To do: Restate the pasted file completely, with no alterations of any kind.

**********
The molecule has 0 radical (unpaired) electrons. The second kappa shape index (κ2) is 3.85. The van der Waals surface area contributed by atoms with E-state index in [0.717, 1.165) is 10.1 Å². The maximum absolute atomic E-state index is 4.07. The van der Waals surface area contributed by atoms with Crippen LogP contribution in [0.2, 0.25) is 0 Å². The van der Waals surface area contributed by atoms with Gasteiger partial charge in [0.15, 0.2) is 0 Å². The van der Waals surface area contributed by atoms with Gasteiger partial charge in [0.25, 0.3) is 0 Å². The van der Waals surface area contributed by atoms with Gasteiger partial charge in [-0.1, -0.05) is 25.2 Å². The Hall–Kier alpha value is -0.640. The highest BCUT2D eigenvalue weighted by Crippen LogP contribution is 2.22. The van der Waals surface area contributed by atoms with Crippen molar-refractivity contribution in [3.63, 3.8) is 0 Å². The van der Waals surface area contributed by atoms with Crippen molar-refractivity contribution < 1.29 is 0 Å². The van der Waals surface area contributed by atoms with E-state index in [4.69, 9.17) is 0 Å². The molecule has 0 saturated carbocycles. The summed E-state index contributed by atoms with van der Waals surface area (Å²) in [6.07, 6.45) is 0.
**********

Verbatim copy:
The molecule has 0 radical (unpaired) electrons. The second kappa shape index (κ2) is 3.85. The van der Waals surface area contributed by atoms with E-state index in [0.717, 1.165) is 10.1 Å². The maximum absolute atomic E-state index is 4.07. The van der Waals surface area contributed by atoms with Crippen LogP contribution in [0.2, 0.25) is 0 Å². The van der Waals surface area contributed by atoms with Gasteiger partial charge in [0.15, 0.2) is 0 Å². The van der Waals surface area contributed by atoms with Gasteiger partial charge in [0.25, 0.3) is 0 Å². The van der Waals surface area contributed by atoms with Gasteiger partial charge in [-0.1, -0.05) is 25.2 Å². The Hall–Kier alpha value is -0.640. The highest BCUT2D eigenvalue weighted by Crippen LogP contribution is 2.22. The van der Waals surface area contributed by atoms with Crippen molar-refractivity contribution in [3.63, 3.8) is 0 Å². The van der Waals surface area contributed by atoms with Crippen molar-refractivity contribution < 1.29 is 0 Å². The van der Waals surface area contributed by atoms with E-state index in [4.69, 9.17) is 0 Å². The molecule has 0 saturated carbocycles. The summed E-state index contributed by atoms with van der Waals surface area (Å²) in [6.07, 6.45) is 0.